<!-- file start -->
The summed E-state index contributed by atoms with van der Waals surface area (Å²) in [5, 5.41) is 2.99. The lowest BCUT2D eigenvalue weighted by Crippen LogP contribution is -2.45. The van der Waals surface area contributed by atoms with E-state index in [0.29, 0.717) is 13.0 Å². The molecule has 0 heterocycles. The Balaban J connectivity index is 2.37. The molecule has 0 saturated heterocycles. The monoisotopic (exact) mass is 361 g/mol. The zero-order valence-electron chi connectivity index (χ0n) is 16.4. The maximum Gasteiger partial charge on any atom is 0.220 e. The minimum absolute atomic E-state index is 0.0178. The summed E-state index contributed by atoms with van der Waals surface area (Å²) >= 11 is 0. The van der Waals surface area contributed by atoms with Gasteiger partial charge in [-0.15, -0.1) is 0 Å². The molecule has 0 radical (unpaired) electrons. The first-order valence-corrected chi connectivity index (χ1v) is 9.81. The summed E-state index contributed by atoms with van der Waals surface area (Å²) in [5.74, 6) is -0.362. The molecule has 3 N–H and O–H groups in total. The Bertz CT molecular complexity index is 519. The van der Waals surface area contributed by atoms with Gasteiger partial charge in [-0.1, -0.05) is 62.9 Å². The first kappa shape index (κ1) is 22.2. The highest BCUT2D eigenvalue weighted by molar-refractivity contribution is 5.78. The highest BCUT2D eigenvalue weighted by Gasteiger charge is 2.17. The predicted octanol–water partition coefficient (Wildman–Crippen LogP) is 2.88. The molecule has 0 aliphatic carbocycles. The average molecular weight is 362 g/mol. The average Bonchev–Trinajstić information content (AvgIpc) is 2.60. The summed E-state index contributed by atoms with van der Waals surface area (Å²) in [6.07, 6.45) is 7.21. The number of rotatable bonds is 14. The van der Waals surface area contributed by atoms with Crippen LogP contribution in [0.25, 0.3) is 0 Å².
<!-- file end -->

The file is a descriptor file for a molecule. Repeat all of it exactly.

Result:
The summed E-state index contributed by atoms with van der Waals surface area (Å²) in [5, 5.41) is 2.99. The lowest BCUT2D eigenvalue weighted by Crippen LogP contribution is -2.45. The van der Waals surface area contributed by atoms with E-state index in [0.29, 0.717) is 13.0 Å². The molecule has 0 heterocycles. The Balaban J connectivity index is 2.37. The molecule has 0 saturated heterocycles. The monoisotopic (exact) mass is 361 g/mol. The zero-order valence-electron chi connectivity index (χ0n) is 16.4. The maximum Gasteiger partial charge on any atom is 0.220 e. The minimum absolute atomic E-state index is 0.0178. The summed E-state index contributed by atoms with van der Waals surface area (Å²) >= 11 is 0. The van der Waals surface area contributed by atoms with Gasteiger partial charge in [-0.15, -0.1) is 0 Å². The molecule has 0 radical (unpaired) electrons. The first-order valence-corrected chi connectivity index (χ1v) is 9.81. The summed E-state index contributed by atoms with van der Waals surface area (Å²) in [5.74, 6) is -0.362. The molecule has 3 N–H and O–H groups in total. The Bertz CT molecular complexity index is 519. The van der Waals surface area contributed by atoms with Gasteiger partial charge in [-0.1, -0.05) is 62.9 Å². The first kappa shape index (κ1) is 22.2. The highest BCUT2D eigenvalue weighted by molar-refractivity contribution is 5.78. The highest BCUT2D eigenvalue weighted by Gasteiger charge is 2.17. The predicted octanol–water partition coefficient (Wildman–Crippen LogP) is 2.88. The molecule has 0 aliphatic carbocycles. The average molecular weight is 362 g/mol. The average Bonchev–Trinajstić information content (AvgIpc) is 2.60. The summed E-state index contributed by atoms with van der Waals surface area (Å²) in [6.07, 6.45) is 7.21. The number of rotatable bonds is 14. The van der Waals surface area contributed by atoms with Crippen LogP contribution in [0.25, 0.3) is 0 Å².